Remember the Peanuts cartoon where Lucy promises to hold the football for Charlie Brown then pulls it away at the last moment? Something similar happened between the U.S. and Russia this week. From the Russian soldiers now stationed in Crimea you can probably guess which side is flat on it’s back and which side is holding the ball.
Last Friday President Obama and President Putin had a one hour phone conversation focused on events in Ukraine. Several news outlets reported on the call in general terms. Politico quoted a senior State Department official who described the call as “constructive.”
Wednesday, as Putin announced military exercises along the Ukrainian border, Secretary of State Kerry gave an interview to MSNBC’s Andrea Mitchell. In the course of the interview, Kerry revealed an additional detail about what transpired during the call between the two presidents. “President Putin, in a telephone conversation with President Obama just the other day, committed to respect the territorial integrity of Ukraine,” Kerry said. In other words, Putin will definitely not send troops across the border.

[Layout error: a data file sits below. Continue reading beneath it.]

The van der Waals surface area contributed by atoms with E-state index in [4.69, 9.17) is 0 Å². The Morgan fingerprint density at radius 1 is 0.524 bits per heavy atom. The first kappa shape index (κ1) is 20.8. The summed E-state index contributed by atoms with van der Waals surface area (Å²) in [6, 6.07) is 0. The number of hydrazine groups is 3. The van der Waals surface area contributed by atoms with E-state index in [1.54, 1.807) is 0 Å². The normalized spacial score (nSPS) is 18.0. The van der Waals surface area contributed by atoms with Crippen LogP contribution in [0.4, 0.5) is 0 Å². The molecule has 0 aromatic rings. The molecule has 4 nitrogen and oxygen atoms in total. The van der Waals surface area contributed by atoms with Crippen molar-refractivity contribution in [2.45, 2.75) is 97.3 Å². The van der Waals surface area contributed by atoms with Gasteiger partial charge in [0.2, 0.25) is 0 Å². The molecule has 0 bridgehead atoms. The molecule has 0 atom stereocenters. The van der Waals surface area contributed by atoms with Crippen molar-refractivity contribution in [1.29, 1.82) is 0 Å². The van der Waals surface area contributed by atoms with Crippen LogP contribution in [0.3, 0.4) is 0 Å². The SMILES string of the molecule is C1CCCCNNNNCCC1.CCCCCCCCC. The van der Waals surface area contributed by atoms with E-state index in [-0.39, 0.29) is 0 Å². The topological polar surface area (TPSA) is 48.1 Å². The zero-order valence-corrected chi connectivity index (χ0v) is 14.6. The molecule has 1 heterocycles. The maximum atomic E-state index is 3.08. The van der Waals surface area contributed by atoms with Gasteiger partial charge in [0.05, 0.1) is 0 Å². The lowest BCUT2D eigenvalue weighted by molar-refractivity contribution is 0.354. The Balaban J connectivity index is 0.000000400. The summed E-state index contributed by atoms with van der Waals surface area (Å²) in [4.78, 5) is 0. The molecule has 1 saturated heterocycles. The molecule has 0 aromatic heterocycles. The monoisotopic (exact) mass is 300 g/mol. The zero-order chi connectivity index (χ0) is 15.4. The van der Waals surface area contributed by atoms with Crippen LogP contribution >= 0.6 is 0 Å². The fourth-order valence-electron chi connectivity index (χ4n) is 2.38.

Whether this was a slip by Kerry or an attempt to box Putin in with his own promise is not clear. In either case, Putin did not keep his word. Friday, Russian helicopters, armored troop carriers, and soldiers entered Crimea and took over two airports.
In response President Obama gave a “hastily arranged” statement on the new developments which mentioned his call with President Putin but did not mention Putin’s promise. The core of Obama’s speech adopted a grammatical construction which suggested events that had already happened had yet to occur. “Any
violation of Ukraine’s sovereignty and territorial integrity would be
deeply destabilizing,” Obama said. “It would represent a profound interference in matters that
must be determined by the Ukrainian people,” he added.
In keeping with this apparent desire to avoid acknowledging what had already happened, the administration labeled the situation an “uncontested arrival” rather than an “invasion.” As Charlie Brown might say: Good grief! Ukraine’s Interior Minister was more blunt, calling it a “military invasion and occupation.”
Only Samantha Power, our representative at the United Nations, spoke clearly Friday. She told Russia to “pull back” and “stand down.” The next time Putin wants to talk maybe she should take the call.